This story was filled with great, unexpected things. Friendship, family, forgiveness, and restoration all blend together throughout situations that seem impossible. As two young friends experience both hard and good times, Naomi reflects, "I realized that was one difference between me and Lizzie. I didn't want to know everything that was already known; I wanted to leave room for possibilities." What a great thought to pass along to my middle school students: Leave room for possibilities.
Madeleine
Jul 16, 2014 Madeleine rated it really liked it  ·  review of another edition
Shelves: children-fiction
Review posted at www.topshelftext.blogspot.com

Naomi has experienced more than her fair share of tragedy. Her mother passed away from a disease and her father died as a result of a dog attack that also left Naomi's arm mangled. After the accident, Naomi was taken in by an older couple who raised her as their own, and in their care she's grown to love her surroundings, even her talkative and at times, overwhelmingly dramatic, best friend,
Lizzie. One day, Naomi and Lizzie witness a strange boy fall
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Gina (My Precious Blog)
This was a solid MG read. The only reason I didn't give it FIVE stars was because it was quite confusing in the manor it was written. I enjoyed the messages and sweetness of the story though. Its definitely one which will warm your heart. The characters were rich and well developed. The writing style beautiful. Full Review to Come... (Closer to Review DATE)

The My Precious Blog
thecallawayfam.blogspot.com
Victoria Whipple
Creech spins a tale that that includes enough fairy magic to keep not only the characters in the story, but the reader wondering if the events are coincidence, contrived, or influenced by magic. The main characters of the story are best friends Naomi and Lizzie. Both girls are being raised by foster parents. One day the girls meet a new boy in town. His sudden and unexplained appearance is shortly followed by the Dingle Dangle man--coincidence? The girls are realistically protrayed, and Naomi's ...more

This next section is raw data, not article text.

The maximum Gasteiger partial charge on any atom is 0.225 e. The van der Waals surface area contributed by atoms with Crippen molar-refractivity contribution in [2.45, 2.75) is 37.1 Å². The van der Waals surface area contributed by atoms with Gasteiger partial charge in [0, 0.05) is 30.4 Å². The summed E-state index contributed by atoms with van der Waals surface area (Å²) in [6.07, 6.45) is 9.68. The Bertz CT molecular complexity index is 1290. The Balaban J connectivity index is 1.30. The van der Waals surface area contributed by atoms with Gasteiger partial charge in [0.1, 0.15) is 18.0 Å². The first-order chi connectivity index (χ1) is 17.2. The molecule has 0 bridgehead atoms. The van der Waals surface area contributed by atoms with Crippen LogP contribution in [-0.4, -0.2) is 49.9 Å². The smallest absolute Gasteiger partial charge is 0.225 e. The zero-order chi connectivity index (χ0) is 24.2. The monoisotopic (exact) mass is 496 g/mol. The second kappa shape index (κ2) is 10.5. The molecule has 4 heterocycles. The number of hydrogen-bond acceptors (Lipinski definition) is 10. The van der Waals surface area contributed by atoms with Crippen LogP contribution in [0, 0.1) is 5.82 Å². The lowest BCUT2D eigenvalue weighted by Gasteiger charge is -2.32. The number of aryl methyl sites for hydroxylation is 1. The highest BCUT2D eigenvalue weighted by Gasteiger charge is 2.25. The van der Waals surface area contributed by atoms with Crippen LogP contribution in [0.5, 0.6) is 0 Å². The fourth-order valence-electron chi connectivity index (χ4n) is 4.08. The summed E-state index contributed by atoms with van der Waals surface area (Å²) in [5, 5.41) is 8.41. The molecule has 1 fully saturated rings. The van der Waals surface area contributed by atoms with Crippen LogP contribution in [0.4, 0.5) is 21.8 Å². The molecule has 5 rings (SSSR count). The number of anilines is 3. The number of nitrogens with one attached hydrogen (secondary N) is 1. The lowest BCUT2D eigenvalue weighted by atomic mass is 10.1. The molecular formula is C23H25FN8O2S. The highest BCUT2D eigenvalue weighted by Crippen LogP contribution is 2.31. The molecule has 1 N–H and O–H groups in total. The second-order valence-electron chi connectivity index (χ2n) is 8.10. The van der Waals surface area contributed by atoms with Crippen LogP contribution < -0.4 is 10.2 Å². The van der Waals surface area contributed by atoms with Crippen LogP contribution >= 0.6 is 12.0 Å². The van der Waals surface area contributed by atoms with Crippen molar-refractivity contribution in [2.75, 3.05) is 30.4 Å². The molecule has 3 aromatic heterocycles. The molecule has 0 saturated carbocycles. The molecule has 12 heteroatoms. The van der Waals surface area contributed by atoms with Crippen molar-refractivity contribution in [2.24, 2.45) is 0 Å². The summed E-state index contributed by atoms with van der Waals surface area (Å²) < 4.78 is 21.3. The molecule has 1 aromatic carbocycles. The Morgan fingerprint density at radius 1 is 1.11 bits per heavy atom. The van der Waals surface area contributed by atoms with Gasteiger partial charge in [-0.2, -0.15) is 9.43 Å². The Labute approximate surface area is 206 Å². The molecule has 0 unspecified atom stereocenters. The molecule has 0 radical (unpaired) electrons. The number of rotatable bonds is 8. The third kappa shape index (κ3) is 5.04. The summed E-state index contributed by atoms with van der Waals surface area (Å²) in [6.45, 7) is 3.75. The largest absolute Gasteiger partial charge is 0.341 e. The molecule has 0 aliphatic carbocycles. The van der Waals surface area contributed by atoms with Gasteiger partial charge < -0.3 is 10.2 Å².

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I was born in South Euclid, Ohio, a suburb of Cleveland, and grew up there with my noisy and rowdy family: my parents (Ann and Arvel), my sister (Sandy), and my three brothers (Dennis, Doug and Tom).
For a fictional view of what it was like growing up in my family, see Absolutely Normal Chaos. (In that book, the brothers even have the same names as my own brothers.) Our house was not only full of
...more
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“A driver had been sent to meet us. He was gray-haired, short, and nimble and introduced himself. "I am Patrick and so is every fourth man in Ireland, and the ones in between are named Sean or Mick or Finn, and I'll be driving you.” 5 likes
“I wondered If things that might seem frightening could lose their hold over you. I wondered If we find the people we need when we need them. I wondered If we attract our future by some sort of invisible force, or If we are drawn to it by a similar force. I felt I was turning a corner and that change was afoot.” 4 likes